ROSEBUD COUNTY, Mont. - Ranchers in the path of the Richard Spring Fire said it will take two or three years to recover.

The Richard Spring Fire south of Colstrip burned 171,130 acres and 12 secondary structures. It is no longer listed as an active fire, but recovery is just beginning for ranchers.

"It was extremely hot," Rancher Clint McRae said. "It looks calm now, but it was awful. I did not think we were going to have a house at the end of it."

McRae said he fought to save his home alongside fire crews.

"One of the firefighters had a knife case on his belt that was nylon," McRae said. "And it got so hot, that it started to melt that case. That's how hot this thing got. They foamed my house twice to keep it from burning down. Had those people not been there, we wouldn't have a house left."

McRae's home was saved thanks to those efforts. However, 93% of his ranch burned. McRae also lost about 80% of his hay, along with 40 miles of fence and some outbuildings (including a garage).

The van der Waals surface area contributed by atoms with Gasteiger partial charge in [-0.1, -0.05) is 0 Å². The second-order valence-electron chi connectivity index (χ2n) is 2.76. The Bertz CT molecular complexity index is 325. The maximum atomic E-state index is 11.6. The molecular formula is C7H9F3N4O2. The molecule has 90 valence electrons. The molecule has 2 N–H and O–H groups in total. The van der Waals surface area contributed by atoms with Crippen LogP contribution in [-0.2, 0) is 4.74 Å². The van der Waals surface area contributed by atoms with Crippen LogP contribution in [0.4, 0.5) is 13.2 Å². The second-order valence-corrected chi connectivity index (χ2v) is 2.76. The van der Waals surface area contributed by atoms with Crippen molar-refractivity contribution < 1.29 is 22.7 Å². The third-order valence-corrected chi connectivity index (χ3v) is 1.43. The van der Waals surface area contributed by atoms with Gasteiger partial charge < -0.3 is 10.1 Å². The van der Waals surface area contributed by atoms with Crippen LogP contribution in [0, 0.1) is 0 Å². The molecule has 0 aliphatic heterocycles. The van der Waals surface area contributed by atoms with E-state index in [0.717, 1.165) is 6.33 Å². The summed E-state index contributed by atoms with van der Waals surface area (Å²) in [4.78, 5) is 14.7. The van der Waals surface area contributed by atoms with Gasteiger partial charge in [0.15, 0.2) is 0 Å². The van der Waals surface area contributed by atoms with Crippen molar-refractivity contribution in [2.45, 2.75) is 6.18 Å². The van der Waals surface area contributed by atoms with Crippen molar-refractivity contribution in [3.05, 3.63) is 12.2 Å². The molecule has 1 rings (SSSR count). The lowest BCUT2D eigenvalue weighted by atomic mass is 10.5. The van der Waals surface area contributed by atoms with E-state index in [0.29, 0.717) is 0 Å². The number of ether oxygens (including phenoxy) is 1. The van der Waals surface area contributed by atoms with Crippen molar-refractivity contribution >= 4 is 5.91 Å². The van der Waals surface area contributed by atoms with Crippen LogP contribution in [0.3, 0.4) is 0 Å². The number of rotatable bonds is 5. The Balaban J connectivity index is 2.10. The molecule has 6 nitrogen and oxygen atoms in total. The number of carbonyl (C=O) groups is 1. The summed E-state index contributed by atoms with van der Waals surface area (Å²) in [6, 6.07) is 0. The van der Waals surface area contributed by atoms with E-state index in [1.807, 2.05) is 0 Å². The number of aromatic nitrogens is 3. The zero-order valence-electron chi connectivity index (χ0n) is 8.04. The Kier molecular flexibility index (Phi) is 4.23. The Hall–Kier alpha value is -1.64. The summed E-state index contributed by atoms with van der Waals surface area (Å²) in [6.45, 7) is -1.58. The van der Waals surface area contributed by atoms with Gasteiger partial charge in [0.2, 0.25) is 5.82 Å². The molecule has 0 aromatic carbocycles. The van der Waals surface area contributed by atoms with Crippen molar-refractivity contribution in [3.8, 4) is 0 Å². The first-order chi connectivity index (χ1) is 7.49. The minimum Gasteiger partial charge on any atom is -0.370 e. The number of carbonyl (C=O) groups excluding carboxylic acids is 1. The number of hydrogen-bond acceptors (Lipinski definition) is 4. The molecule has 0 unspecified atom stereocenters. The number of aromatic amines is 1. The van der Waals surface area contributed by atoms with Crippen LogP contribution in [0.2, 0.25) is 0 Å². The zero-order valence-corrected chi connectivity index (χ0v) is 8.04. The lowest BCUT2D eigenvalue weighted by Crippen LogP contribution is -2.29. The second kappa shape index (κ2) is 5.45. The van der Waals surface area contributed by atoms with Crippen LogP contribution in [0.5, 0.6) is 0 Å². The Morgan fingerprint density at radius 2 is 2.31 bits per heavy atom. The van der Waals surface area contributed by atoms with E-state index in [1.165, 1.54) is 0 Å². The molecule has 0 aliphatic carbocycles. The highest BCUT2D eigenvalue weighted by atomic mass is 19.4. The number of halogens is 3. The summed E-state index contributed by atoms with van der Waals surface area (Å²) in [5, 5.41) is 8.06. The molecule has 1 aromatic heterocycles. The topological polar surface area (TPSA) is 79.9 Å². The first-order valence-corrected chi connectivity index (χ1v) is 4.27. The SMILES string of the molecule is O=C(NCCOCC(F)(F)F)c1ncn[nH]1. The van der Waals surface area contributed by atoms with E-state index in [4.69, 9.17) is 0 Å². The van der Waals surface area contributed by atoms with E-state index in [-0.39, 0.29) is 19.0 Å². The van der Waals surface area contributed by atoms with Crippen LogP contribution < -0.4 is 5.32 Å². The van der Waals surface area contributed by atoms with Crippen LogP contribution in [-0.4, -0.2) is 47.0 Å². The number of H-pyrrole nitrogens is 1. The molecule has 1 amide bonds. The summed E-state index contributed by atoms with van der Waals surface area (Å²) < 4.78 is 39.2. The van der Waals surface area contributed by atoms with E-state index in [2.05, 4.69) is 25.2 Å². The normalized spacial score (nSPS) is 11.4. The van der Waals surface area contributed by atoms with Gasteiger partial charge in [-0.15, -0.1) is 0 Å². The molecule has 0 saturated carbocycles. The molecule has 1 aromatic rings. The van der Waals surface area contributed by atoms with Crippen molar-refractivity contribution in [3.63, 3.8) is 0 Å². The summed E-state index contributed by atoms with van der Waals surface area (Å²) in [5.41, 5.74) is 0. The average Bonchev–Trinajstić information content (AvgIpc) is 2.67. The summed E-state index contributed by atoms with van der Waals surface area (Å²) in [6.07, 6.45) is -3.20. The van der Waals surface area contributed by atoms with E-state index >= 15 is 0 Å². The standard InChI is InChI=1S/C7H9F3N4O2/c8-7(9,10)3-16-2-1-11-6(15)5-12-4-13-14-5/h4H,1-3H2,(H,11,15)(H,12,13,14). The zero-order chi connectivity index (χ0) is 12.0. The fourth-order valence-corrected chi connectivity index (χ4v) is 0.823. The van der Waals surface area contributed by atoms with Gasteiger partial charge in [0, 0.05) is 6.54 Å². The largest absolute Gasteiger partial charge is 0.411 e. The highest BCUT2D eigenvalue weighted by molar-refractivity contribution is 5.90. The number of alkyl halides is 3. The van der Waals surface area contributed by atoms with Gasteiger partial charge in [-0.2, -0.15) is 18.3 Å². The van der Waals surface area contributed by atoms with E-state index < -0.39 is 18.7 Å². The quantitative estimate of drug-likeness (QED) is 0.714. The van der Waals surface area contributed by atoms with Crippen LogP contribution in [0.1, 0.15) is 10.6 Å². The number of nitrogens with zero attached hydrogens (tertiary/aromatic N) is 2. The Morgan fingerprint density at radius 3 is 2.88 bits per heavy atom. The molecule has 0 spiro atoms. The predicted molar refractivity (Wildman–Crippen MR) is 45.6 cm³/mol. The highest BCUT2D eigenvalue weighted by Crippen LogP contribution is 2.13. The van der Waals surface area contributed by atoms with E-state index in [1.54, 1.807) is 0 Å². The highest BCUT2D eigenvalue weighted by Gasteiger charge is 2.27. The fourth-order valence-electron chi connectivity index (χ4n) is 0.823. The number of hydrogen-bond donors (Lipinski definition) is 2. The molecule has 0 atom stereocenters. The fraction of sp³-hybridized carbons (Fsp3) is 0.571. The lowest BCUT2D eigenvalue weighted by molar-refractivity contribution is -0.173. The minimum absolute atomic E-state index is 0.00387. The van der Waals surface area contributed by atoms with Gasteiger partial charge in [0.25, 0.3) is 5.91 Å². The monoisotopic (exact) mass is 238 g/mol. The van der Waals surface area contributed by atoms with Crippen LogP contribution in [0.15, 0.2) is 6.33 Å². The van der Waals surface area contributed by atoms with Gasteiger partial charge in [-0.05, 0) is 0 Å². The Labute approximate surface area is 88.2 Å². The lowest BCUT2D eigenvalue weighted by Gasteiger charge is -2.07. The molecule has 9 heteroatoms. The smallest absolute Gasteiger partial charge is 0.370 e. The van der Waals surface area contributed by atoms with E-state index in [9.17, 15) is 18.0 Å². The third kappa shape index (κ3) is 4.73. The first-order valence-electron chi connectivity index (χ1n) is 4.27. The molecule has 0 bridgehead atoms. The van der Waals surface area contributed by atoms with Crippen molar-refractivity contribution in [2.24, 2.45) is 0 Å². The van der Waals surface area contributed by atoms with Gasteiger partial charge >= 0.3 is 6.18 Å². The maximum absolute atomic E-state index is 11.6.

"This was an awful fire," McRae said. "It was dangerous. It was a miracle nobody was hurt."

"We'll get through it," he added. "It's not going to be easy."

McRae said they had to sell 3/4 of their cattle because of the sudden loss of so much hay and pasture. He said it will take three years to build up their herd again.

Another rancher down the road from McRae became emotional when she talked about seeing the fire coming.

"I've never seen anything like it before," rancher Julie Cook said. "It was just this black/brown cloud of smoke that was coming."

"Within an hour, it seemed like the ranch was completely on fire," she added. "We've lost probably 80-85% of our ranch. We lost cattle in the fire."

Cook is grateful to fire crews for saving her home. Crews were also able to save all of her hay. However, seeing her burned ranch is still difficult.

"I was saddened because it's like, you work so hard and then in an hour or two hours, everything's gone," she said.


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